Winter Kill - 2010 - Part 1

Winterkill 2010?
With colder than normal temperatures in Arkansas this winter, we are anticipating that some of our turfgrasses around the state may suffer from winterkill. To help prepare for this we are publishing a four part series on this topic to help turfgrass managers prepare for what may await them in the spring. Look forward to the following topics over the next four weeks.

Part I: Predicting the damage: What causes winterkill and how can we estimate our losses?
Part II: Preparation and recovery: What should you do or not do this spring to help your turf?
Part III: Planning and planting improved cultivars for a better future.
Part IV: Practices to enhance winter survival.


January 18, 2010

Part I: Predicting the damage: What causes winterkill and how can we estimate our losses?
Predicting winterkill is a difficult task because turf can suffer low temperature injury in a variety of ways. The three most common ways that turfgrasses sustain low temperature injury are:

  1. Sustained low temperatures
  2. Low temperature spikes
  3. Unseasonably warm temperatures followed by freezing temperatures

Sustained low temperatures. Recently we fell in this category when unseasonably cold temperatures hit and stayed put for a two week time period. During this period numerous records were set for low temperatures, but possibly more important; the average temperatures were 10-15 °F below normal.
During this period temperatures in Little Rock fell below 10 °F, which is a temperature at which many St. Augustinegrass cultivars succumb to winter injury. In northern Arkansas, temperatures fell just below 0 °F in some areas which could mean trouble for some bermudagrasses.

Winter temperature data

Low temperature spikes. In many cases turfgrasses can survive one or two nights of very cold temperatures because soil temperatures are more highly buffered than air temperatures and do not change as rapidly. Some turfgrass species such as zoysiagrass and bermudagrass have underground stems (rhizomes) which are insulated from the air temperatures and may allow them to withstand sudden drops in air temperatures. Other grasses like St. Augustinegrass only have above ground stems (stolons) and are not immune from low temperature spikes.

Unseasonably warm temperatures followed by freezing temperatures. Warm-season grasses such as bermudagrass enter winter dormancy in late October or November and stay in this winter dormancy until March or April. If their winter dormancy in interrupted by unseasonably warm temperatures in November-December or in February-March and is then followed by freezing temperatures, winter injury will usually result. Some grasses such as centipedegrass is especially susceptible to this type of injury and that is why it is only recommended for use in southern and central Arkansas.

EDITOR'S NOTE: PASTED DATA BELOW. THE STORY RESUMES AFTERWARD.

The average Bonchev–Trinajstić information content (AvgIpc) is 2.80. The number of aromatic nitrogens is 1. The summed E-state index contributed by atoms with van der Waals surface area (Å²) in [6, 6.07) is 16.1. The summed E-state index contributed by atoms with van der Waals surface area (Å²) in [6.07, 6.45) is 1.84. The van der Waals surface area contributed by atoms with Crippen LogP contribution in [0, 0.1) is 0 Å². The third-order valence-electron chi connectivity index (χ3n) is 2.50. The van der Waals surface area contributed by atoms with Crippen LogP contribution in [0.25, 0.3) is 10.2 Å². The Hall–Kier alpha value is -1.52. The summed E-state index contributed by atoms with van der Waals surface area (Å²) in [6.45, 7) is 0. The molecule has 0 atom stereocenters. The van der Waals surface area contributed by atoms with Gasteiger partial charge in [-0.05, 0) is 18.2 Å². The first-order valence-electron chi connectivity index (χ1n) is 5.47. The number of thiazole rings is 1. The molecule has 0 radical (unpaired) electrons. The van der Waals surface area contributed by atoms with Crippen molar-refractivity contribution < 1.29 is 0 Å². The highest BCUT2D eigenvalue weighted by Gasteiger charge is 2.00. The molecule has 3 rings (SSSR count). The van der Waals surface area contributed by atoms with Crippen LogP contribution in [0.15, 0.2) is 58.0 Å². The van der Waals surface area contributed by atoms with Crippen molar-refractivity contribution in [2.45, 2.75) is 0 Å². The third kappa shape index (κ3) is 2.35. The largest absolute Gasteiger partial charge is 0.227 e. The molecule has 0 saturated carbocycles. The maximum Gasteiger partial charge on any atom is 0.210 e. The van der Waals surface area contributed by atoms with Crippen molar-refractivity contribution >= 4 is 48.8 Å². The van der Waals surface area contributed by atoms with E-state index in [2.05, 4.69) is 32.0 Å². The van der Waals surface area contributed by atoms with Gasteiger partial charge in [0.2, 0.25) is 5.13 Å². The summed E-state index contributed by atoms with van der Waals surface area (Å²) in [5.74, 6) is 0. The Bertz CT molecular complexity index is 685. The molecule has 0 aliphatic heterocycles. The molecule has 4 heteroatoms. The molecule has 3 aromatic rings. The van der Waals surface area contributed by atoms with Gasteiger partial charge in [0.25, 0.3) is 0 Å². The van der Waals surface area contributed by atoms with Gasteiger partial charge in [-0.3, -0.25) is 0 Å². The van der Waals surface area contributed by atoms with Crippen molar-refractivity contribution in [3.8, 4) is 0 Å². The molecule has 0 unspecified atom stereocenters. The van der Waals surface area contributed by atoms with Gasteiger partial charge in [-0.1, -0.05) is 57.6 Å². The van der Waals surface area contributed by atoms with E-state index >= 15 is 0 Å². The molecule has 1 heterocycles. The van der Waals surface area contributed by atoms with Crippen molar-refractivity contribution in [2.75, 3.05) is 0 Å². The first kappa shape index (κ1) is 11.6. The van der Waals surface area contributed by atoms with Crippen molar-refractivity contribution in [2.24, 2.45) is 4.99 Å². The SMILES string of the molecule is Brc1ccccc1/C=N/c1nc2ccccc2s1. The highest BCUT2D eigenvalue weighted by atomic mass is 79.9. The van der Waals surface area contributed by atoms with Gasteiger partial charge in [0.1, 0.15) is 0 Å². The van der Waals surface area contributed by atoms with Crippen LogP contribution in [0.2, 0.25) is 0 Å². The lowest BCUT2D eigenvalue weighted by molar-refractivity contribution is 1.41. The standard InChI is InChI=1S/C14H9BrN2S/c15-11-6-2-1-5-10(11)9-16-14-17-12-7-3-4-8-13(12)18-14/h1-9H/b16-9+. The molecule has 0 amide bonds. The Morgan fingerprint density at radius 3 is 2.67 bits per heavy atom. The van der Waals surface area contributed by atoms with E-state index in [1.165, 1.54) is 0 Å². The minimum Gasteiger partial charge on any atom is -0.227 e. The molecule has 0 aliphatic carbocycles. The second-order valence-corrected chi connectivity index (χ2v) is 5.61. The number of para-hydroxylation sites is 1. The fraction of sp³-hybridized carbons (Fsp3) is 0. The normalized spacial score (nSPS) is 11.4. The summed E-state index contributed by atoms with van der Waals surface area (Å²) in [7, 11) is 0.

Plant cells are protected from freezing stress by many mechanisms including the accumulation of certain proteins and enzymes as well as certain sugars and amino acids. When winter dormancy is interrupted by a period of unseasonably warm temperatures, the balance of these protectants in the plant cell changes and predisposes them to greater injury if freezing temperatures follow.

Which areas are more likely to suffer winterkill?

  1. North facing slopes
  2. Heavily shaded areas
  3. Poorly drained areas
  4. Areas planted with poorly adapted cultivars
  5. Areas trafficked during winter
  6. Areas with deficient levels of soil potassium (K)

How can we estimate our losses? To help determine just how much winter injury you might have following these steps.

  1. Collect samples using a cup cutter or device from areas that you feel may be damaged (shaded areas) as well as from other areas not likely damaged (full sun, south facing slopes; areas planted with a cold tolerant cultivar/specie). Make sure that the sample you collect is at least 3 inches in diameter and is at least three inches deep.
  2. Clearly label each sample denoting the date and location where it was collected.
  3. Place the samples in a warm area (room temperature or above). Provide lighting and water the plugs when necessary.
  4. Observe the plugs over the next two weeks. If the plants are alive they should start to green-up within 7 days. Differences in green-up between plugs collected from different areas should provide information on whether the plants survived the freezing temperatures. This will help as you begin to make decisions and plan for the future.

Drs. Aaron Patton and Mike Richardson